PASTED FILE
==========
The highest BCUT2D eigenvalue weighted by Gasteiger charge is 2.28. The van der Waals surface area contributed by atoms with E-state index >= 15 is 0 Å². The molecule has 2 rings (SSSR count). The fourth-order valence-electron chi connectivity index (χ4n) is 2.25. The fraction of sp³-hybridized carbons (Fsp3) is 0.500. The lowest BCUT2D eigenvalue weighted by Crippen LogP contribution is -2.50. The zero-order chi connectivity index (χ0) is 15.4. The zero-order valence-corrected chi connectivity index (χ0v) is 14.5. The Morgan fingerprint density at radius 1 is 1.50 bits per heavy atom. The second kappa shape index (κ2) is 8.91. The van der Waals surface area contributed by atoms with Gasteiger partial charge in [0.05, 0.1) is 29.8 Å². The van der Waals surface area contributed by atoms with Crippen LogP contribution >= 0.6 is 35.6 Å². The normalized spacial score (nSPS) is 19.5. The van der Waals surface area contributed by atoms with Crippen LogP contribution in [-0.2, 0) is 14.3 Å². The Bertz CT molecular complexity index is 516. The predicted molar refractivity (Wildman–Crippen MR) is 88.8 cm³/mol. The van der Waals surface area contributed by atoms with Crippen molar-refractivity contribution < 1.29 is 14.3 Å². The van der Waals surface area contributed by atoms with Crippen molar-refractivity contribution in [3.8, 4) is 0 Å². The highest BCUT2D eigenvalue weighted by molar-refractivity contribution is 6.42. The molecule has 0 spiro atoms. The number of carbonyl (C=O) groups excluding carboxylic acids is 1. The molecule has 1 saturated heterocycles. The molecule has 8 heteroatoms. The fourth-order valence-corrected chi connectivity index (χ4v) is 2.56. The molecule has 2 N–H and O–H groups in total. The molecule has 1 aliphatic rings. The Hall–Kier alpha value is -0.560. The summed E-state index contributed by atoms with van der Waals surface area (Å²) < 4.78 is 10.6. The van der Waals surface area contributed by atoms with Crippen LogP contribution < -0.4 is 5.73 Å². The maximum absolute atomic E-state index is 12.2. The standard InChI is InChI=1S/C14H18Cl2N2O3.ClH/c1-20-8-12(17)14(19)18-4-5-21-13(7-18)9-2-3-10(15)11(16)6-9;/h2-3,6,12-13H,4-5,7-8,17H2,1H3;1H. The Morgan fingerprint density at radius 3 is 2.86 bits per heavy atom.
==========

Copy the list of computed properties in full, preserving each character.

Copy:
The highest BCUT2D eigenvalue weighted by Gasteiger charge is 2.28. The van der Waals surface area contributed by atoms with E-state index >= 15 is 0 Å². The molecule has 2 rings (SSSR count). The fourth-order valence-electron chi connectivity index (χ4n) is 2.25. The fraction of sp³-hybridized carbons (Fsp3) is 0.500. The lowest BCUT2D eigenvalue weighted by Crippen LogP contribution is -2.50. The zero-order chi connectivity index (χ0) is 15.4. The zero-order valence-corrected chi connectivity index (χ0v) is 14.5. The Morgan fingerprint density at radius 1 is 1.50 bits per heavy atom. The second kappa shape index (κ2) is 8.91. The van der Waals surface area contributed by atoms with Gasteiger partial charge in [0.05, 0.1) is 29.8 Å². The van der Waals surface area contributed by atoms with Crippen LogP contribution >= 0.6 is 35.6 Å². The normalized spacial score (nSPS) is 19.5. The van der Waals surface area contributed by atoms with Crippen LogP contribution in [-0.2, 0) is 14.3 Å². The Bertz CT molecular complexity index is 516. The predicted molar refractivity (Wildman–Crippen MR) is 88.8 cm³/mol. The van der Waals surface area contributed by atoms with Crippen molar-refractivity contribution < 1.29 is 14.3 Å². The van der Waals surface area contributed by atoms with Crippen molar-refractivity contribution in [3.8, 4) is 0 Å². The highest BCUT2D eigenvalue weighted by molar-refractivity contribution is 6.42. The molecule has 0 spiro atoms. The number of carbonyl (C=O) groups excluding carboxylic acids is 1. The molecule has 1 saturated heterocycles. The molecule has 8 heteroatoms. The fourth-order valence-corrected chi connectivity index (χ4v) is 2.56. The molecule has 2 N–H and O–H groups in total. The molecule has 1 aliphatic rings. The Hall–Kier alpha value is -0.560. The summed E-state index contributed by atoms with van der Waals surface area (Å²) < 4.78 is 10.6. The van der Waals surface area contributed by atoms with Crippen LogP contribution < -0.4 is 5.73 Å². The maximum absolute atomic E-state index is 12.2. The standard InChI is InChI=1S/C14H18Cl2N2O3.ClH/c1-20-8-12(17)14(19)18-4-5-21-13(7-18)9-2-3-10(15)11(16)6-9;/h2-3,6,12-13H,4-5,7-8,17H2,1H3;1H. The Morgan fingerprint density at radius 3 is 2.86 bits per heavy atom.